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The director of the New Zealand International Film Festival still gets to indulge his passion, although he admits what started as an "intense hobby" and turned into a full-time job does have its fair share of stress.
"It never occurred to me that I'd end up doing what I am doing.
"Then this job opportunity came up and I guess I made the most of it," Gosden says of his move from Dunedin to Wellington in 1976 to take up a job with the New Zealand Film Service, before starting work with the Wellington Film Festival in 1979.
By 1984 he was running both the Wellington and Auckland film festivals, which also offered smaller programmes for provincial centres.
In fact, it is only relatively recently, in 2009, that several separately evolved festivals, including one in Dunedin, were consolidated into the single New Zealand International Film Festival, which runs in Dunedin from July 26-August 19.
"It's a real thrill for me to get to programme the Regent Theatre for 17 days of the year," Gosden says from his Wellington office.
"When I was a kid I would like nothing better than to sit in those fabulous old theatres, of which the Regent is really the only one remaining."
Gosden says he hopes to remain in charge of the film festival "as long as people keep going to movies".
"We are completely dependent on audiences to support us.
"There is a little bit of grant money, but unlike any other international film festival, we are 90% dependent on previous years' ticket sales to keep us going.
"Really, the overarching idea is to cater to a broad audience.
"Sometimes a film will arrive early in the piece and seem an obvious contender.
"For example, clearly there would be an audience interested in seeing a documentary about Bob Marley - and it's a terrific film," Gosden says of director Kevin Macdonald's Marley.
"It is quite an extensive and in-depth look at the guy.
"It's done by the guy who made Touching The Void.
"He's a very experienced and accomplished documentary-maker - as opposed to being a Bob Marley fan - and I think the film is all the better for that."
The Dunedin festival programme opens with Wes Anderson's Moonrise Kingdom, described by Gosden as a "delicate comedy featuring some strong performances" by Hollywood stars Bill Murray, Bruce Willis and Ed Norton.
Once again, real life provides a solid backbone to the festival. Or, as Gosden says: "The opportunity to get documentaries on to the big screen is irresistible.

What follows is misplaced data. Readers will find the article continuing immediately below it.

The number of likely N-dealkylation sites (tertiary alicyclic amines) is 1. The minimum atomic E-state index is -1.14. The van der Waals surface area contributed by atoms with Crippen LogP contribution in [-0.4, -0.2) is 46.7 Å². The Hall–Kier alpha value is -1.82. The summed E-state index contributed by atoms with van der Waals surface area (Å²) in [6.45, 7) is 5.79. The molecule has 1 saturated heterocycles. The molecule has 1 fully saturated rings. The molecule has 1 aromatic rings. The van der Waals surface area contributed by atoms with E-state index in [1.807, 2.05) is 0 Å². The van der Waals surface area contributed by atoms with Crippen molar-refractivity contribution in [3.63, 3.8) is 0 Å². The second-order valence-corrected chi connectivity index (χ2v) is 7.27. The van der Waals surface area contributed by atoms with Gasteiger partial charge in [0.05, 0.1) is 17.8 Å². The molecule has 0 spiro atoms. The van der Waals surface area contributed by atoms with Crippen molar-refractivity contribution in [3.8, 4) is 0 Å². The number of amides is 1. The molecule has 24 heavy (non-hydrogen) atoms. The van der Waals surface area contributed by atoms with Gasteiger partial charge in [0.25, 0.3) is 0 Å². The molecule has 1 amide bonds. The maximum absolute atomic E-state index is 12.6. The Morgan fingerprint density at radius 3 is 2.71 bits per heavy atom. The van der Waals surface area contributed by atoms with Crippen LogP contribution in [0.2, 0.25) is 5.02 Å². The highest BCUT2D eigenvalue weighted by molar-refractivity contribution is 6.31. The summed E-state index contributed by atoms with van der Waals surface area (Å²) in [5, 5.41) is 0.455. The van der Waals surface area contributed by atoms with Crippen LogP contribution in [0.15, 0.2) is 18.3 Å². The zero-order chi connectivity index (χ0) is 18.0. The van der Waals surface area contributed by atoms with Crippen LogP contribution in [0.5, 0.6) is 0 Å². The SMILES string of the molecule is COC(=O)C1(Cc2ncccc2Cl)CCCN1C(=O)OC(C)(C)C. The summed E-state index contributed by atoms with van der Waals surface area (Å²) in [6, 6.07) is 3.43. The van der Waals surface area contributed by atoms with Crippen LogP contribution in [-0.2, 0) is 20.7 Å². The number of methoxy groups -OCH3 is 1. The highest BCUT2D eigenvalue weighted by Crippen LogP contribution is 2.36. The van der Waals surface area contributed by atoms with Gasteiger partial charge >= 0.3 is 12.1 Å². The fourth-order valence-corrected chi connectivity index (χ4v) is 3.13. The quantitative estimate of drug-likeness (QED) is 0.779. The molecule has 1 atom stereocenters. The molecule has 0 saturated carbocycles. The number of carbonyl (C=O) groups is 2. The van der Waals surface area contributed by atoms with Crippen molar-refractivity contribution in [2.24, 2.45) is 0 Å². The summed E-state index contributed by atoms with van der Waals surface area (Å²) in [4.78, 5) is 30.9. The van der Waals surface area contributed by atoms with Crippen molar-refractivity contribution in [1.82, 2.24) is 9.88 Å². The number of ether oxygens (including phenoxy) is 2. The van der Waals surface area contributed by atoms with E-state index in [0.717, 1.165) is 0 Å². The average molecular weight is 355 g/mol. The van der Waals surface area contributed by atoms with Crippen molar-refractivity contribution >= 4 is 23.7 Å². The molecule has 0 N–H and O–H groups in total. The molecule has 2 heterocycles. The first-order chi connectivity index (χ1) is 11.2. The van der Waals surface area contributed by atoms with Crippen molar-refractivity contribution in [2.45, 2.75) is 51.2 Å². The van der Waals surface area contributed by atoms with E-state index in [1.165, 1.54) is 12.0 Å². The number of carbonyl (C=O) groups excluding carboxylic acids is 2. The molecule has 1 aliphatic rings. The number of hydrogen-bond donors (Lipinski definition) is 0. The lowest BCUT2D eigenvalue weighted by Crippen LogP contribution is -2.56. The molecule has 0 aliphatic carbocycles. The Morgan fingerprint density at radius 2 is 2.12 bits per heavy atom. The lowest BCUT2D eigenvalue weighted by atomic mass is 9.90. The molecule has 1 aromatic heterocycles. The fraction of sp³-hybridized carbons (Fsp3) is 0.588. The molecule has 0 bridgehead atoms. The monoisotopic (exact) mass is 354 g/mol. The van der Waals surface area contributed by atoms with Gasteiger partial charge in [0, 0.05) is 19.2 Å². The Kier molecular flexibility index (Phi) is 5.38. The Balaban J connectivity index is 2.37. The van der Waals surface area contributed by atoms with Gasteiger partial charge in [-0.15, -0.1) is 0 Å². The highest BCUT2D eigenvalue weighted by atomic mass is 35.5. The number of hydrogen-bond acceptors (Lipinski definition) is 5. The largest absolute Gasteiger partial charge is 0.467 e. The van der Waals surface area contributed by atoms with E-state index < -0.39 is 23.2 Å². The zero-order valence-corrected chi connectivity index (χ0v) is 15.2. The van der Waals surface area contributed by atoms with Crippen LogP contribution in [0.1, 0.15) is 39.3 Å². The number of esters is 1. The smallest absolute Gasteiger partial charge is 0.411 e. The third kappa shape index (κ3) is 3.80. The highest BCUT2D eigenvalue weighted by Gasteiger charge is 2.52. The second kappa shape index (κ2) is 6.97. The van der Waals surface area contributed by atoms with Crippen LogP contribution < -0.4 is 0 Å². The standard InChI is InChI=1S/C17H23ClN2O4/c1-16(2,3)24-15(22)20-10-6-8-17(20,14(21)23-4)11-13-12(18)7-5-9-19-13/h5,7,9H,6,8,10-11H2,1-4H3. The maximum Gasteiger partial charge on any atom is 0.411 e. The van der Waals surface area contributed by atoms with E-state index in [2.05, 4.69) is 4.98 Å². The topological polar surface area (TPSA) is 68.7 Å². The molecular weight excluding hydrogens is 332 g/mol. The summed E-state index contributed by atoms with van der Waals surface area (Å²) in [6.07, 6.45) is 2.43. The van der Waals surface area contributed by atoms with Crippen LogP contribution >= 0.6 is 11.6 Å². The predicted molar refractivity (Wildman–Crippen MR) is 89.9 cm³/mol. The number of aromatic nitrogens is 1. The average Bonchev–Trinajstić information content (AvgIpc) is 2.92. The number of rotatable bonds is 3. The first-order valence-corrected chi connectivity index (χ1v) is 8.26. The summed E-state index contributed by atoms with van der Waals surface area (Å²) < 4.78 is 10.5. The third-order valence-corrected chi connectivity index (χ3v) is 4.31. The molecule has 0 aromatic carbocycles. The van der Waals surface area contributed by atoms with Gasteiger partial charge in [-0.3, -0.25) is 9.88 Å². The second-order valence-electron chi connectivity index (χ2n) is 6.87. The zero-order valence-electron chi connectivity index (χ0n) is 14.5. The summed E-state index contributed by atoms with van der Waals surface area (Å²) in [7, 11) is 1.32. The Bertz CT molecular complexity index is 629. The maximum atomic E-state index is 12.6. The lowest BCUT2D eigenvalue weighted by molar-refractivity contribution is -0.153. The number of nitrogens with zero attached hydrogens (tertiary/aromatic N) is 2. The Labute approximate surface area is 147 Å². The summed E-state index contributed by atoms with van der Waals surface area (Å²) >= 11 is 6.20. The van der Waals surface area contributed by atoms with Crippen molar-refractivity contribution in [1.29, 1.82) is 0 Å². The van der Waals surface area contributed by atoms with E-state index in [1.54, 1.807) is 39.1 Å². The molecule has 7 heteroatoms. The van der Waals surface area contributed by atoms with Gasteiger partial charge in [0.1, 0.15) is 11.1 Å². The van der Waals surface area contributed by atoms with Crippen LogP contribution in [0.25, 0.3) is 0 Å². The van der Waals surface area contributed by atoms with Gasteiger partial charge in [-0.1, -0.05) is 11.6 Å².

"Some of these are spectacular," he says, listing Chasing Ice and rhapsodic nature film Vivan las Antipodas! as two of his personal favourites.
In Chasing Ice, photographer James Balog details his painstaking Extreme Ice Survey project that involved capturing time-lapse photographs of numerous glaciers over several years, assembling "all the evidence anyone should ever need of the radical worldwide impact of climate change".
In contrast, Vivan las Antipodas! mixes science, art and humour in Viktor Kossakovsky's film depicting pairs of places that are each other's antipodes (the premise: if you dug a hole straight through the central core of the planet, where would you come out?).
And there's no shortage of New Zealand documentaries, either, Gosden points out.
"We were astounded by the number of New Zealand documentaries.
"Every week we'd get a call from somebody.
And they are all so good.
"Some of them have got very clear agendas, particularly The Last Ocean, which is part of the campaign to raise awareness about the exploitation of the Ross Sea.
"It is by Peter Young, a very accomplished Christchurch cameraman who has made his first feature.
"Of considerable relevance to Dunedin audiences is Tatarakihi: the children of Parihaka, Paora Joseph's film about the "journey of memory" taken by a group of Parihaka children who travel to the South Island, following in the footsteps of their male ancestors who were transported south after the Taranaki land confiscations of the 1860s."
Among the places the children visit are caves at Andersons Bay, where the Parihaka men were imprisoned.
The prisoners were forced to labour on buildings, roads and embankments.
"They were basically slave labour, used to build the infrastructure of the city," Gosden says.
Equally harrowing, Bully is a film Gosden hopes parents and teachers will see, although he says he understands a lot of people go to film festivals for purely recreational purposes.
"A film such as Bully might not be their favoured way of spending a Saturday afternoon."